An approximation of each owner’s percentage of use of the easement is the best mathematical allocation available.

  For instance, two brothers each buy a portion of their parents’ farm. One brother’s property is granted an easement across the other brother’s property for use as a private road leading to the public highway.For many years the brothers share the use of the right of way peacefully. Eventually, the brothers begin to bicker about who should maintain the right of way and how to split the maintenance costs.

Nothing in the easement grant specifies how the repair expenses should be divided.

The brother whose farm is farthest from the public highway should pay a larger percentage of the costs since he uses the road to travel a greater distance.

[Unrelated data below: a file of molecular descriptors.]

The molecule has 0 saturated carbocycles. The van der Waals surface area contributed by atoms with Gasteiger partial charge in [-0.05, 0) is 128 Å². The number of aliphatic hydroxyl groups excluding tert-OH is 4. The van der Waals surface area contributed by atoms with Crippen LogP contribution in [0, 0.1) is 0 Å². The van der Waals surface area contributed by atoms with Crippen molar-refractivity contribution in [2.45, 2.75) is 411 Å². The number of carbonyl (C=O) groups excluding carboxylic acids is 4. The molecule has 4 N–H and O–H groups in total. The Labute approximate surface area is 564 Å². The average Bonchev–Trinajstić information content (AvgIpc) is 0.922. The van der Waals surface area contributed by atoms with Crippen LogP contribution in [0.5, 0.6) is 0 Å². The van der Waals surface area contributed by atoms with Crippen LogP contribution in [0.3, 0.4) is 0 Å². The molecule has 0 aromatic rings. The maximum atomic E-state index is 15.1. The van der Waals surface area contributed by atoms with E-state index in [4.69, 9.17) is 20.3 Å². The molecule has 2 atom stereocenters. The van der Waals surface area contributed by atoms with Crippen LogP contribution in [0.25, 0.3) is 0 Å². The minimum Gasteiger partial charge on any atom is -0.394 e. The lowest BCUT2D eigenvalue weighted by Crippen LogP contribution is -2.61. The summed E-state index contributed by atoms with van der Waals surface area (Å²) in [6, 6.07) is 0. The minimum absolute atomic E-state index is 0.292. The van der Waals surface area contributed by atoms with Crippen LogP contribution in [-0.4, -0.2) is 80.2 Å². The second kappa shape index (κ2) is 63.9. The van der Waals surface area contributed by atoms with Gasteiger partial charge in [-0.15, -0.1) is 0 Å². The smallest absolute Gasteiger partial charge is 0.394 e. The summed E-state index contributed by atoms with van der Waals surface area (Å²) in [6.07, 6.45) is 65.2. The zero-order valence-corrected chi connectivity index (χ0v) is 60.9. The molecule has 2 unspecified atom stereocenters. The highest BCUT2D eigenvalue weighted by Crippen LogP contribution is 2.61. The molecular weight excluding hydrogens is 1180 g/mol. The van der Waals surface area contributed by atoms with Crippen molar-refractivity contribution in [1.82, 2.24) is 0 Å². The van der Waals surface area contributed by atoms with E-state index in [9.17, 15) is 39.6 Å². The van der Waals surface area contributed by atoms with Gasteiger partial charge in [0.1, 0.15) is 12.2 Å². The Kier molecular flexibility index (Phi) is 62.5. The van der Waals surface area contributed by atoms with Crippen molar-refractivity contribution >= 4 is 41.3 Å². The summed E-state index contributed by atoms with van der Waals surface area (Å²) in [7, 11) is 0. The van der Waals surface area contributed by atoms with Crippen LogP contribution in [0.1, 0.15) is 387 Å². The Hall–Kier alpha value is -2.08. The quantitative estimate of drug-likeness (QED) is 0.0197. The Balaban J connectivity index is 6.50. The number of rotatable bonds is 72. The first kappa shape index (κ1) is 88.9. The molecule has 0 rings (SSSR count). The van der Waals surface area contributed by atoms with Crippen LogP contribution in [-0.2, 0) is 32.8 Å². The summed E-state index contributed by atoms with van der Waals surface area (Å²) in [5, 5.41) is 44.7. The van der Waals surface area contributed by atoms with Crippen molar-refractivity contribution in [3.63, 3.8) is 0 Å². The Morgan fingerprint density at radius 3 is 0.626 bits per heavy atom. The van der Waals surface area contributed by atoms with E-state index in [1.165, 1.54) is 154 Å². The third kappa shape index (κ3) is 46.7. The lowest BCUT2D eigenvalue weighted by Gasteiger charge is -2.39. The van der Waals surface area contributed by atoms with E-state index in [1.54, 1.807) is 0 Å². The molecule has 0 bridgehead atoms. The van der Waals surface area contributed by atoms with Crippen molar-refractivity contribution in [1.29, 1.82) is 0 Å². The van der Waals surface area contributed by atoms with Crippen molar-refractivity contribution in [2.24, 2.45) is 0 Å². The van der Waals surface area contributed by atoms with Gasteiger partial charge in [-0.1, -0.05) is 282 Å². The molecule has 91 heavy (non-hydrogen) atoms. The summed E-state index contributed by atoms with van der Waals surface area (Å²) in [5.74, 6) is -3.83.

An exact distribution of costs and labor is impossible to achieve among users of a private right of way. The approximation reached is 60% for the brother off the highway and 40% for the brother located on the highway. The allocation of costs is determined by the distance each landowner travels on the road. [CC §845(c)]

Allocation by arbitration

If co-owners of an easement cannot agree on the allocation of costs for repair and maintenance, an arbitrator will be appointed by the courts. The repairs can be done before or after the arbitrator is requested. [CC §845(c)]

The arbitrator’s decision can be contested by any of the owners. However, the court may enter the arbitrator’s award as a money judgment. The judgment may be enforced by any owner against a defaulting owner. [CC §845(c)]

A court-appointed arbitrator can divide maintenance costs equally, or by the distance between an owner’s driveway and the public road, or by frequency of use. [Healy v. Onstott (1987) 192 CA3d 612]

In arriving at the apportionment of maintenance costs, the arbitrator should take into account which residences are and which residences are not occupied year-round. [Healy, supra]